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Congresswoman Maxine Waters
Makes A Public Apology to LaRouche

by Dennis Speed
November 14, 2001

On November 14, at a Congressional briefing on "Public Hospitals In Crisis: Is The Social Safety Net Unraveling?" chaired by Reps. John Conyers of Michigan and Dennis Kusinich of Ohio, California Congresswoman Maxine Waters stated, "Let me just say this. And I am not [a person] without controversy. We've had a group of people coming to this Congress, trying to focus us on what was happening with D.C. General Hospital. And, we, basically, told them, 'It's not our district. It's not a national issue.' And a lot of people shied away from that because the LaRouche organization was at the forefront, of trying to help us understand what was going on. We should all apologize. And I do now. I apologize because, you're right. It is a national issue. And we could have understood this. And second, I think we have to say to our colleagues in the District: 'We want to help you. Because to help you, we help ourselves with this issue.' And having said that, I think that many of us are going to have to refocus."

Waters's remarks were met by applause from Congressional aides and staffers. A bit later, Waters referenced "Sept. 11" as a watershed, after which the fact that "LaRouche was right" was unquestionable.

After Sept. 11, 2001, the "D.C. General issue" ceased to exist. The lack of emergency preparedness of American cities, including the nation's capital, to respond to biological or chemical disasters, whether perpetrated by terrorists, or accidents, as well as the incapacity to treat mass outbreaks of disease, such as a Spanish Flu epidemic, was underscored with a vengeance, as anthrax killed small numbers, and threatened many more—including members of Congress. Washington's self-imposed unpreparedness took the lives of postal workers, and tragically "proved" what LaRouche had warned of earlier.

The District's Congresswoman, Eleanor Holmes Norton, had deliberately road-blocked every attempt by her colleagues to respond to the nation's painfully self-evident public health crisis, terrorizing them that they would be branded as "collaborators of Lyndon LaRouche." That, combined with the withdrawal of support for D.C. General Hospital by Senate Majority Leader Tom Daschle (S.D.), Sen. Tim Johnson (S.D.), and other prominent Democrats who did not want to alienate Al "Born To Lose" Gore, had succeeded in closing the facility in July. Scores of D.C. residents died directly as a result of this action, imposed as "fiscal prudence" against the unanimous voice of the City Council, by the now-defunct Financial Control Board, and with the assistance of the now-deceased Katharine Meyer Graham and her anti-LaRouche Washington Post.

In July, the D.C. news-weekly The Hill reported: "Norton's public position is 'My hands are tied.'... A recent Norton official statement said: 'D.C. General is a local issue to be resolved in the District and not by any member of the Congress.' " But that was always only a cover story. On March 22, Norton stated, "There has to be a plan. The Control Board has deferred to the Mayor and the Council and they have to come up with a plan on how they are going to close this damn place down."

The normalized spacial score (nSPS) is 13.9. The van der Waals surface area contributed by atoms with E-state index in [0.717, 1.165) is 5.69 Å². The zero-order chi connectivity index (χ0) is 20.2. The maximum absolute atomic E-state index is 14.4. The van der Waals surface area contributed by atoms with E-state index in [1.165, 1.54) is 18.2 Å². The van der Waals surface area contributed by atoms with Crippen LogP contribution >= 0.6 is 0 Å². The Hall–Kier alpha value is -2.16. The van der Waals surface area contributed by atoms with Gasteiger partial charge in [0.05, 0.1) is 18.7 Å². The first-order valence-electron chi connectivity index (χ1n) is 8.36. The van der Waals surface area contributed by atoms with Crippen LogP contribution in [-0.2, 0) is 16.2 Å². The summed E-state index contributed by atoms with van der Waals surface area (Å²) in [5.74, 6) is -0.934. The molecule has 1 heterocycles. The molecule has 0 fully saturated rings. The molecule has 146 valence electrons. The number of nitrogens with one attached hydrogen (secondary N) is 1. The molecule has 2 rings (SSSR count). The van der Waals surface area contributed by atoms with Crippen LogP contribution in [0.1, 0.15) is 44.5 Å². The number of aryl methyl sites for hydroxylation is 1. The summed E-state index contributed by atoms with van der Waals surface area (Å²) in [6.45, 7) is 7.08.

On May 9, Norton's office sent a memo, marked "confidential," to her Congressional colleagues "Re: D.C. General Hospital is a D.C. Issue and is Not Before the Congress.... Tomorrow, May 10, a mass march and lobby day have been scheduled. There may be more such activity in the weeks ahead.... [In] many of the groups who have come to Congresswoman Norton's office, the majority of the participants have been followers of Lyndon LaRouche, and the publicity and events are being coordinated by LaRouche and the Schiller Institute, a LaRouche front...."

In August, Sen. Mary Landrieu (D-La.), who had earlier insisted that she would act on D.C. General only after consultation with Norton, moved to insert a paragraph into the 2001 Supplemental Appropriations bill: "This section ratifies and approves, and gives the full force of federal law to the action of the District of Columbia Financial Responsibility and Management Authority on April 30, 2001 [to shutdown D.C. General]." The cat was out of the bag. Norton had lied, and blind-sided her colleagues.

The significance of Waters' apology should be seen in light of the above; but also, in the context of the changed post-September 1, 2001 environment, and LaRouche's role in exposing the coup-in-progress against the Bush Administration as of that date. Senator Daschle must now, for the General Welfare of the people of the United States, reverse himself. He should act, perhaps against the wishes of Senate Minority Leader Trent Lott (R-Miss.) et al., to defend the health of U.S. citizens, starting with restoring and expanding D.C. General's public health functions.


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